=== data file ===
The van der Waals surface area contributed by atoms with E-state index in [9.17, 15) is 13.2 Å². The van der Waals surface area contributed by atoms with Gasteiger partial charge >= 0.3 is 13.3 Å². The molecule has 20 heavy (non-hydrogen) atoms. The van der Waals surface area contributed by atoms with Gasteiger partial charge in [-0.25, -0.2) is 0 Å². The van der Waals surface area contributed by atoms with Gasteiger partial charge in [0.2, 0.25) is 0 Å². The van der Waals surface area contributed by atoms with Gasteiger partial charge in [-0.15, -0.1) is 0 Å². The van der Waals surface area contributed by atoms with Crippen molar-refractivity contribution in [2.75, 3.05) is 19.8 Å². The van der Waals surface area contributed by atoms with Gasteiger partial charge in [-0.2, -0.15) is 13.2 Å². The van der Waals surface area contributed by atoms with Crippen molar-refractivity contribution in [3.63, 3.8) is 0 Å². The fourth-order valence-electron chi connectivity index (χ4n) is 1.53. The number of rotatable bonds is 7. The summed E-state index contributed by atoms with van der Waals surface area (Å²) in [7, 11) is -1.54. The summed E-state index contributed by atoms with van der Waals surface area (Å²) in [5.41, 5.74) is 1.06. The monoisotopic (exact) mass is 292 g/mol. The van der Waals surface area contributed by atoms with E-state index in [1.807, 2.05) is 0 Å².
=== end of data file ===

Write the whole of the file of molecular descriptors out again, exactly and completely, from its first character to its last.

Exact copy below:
The van der Waals surface area contributed by atoms with E-state index in [9.17, 15) is 13.2 Å². The van der Waals surface area contributed by atoms with Gasteiger partial charge >= 0.3 is 13.3 Å². The molecule has 20 heavy (non-hydrogen) atoms. The van der Waals surface area contributed by atoms with Gasteiger partial charge in [-0.25, -0.2) is 0 Å². The van der Waals surface area contributed by atoms with Gasteiger partial charge in [0.2, 0.25) is 0 Å². The van der Waals surface area contributed by atoms with Gasteiger partial charge in [-0.15, -0.1) is 0 Å². The van der Waals surface area contributed by atoms with Crippen molar-refractivity contribution in [2.75, 3.05) is 19.8 Å². The van der Waals surface area contributed by atoms with Gasteiger partial charge in [-0.2, -0.15) is 13.2 Å². The van der Waals surface area contributed by atoms with Crippen molar-refractivity contribution in [3.63, 3.8) is 0 Å². The fourth-order valence-electron chi connectivity index (χ4n) is 1.53. The number of rotatable bonds is 7. The summed E-state index contributed by atoms with van der Waals surface area (Å²) in [7, 11) is -1.54. The summed E-state index contributed by atoms with van der Waals surface area (Å²) in [5.41, 5.74) is 1.06. The monoisotopic (exact) mass is 292 g/mol. The van der Waals surface area contributed by atoms with E-state index in [1.807, 2.05) is 0 Å².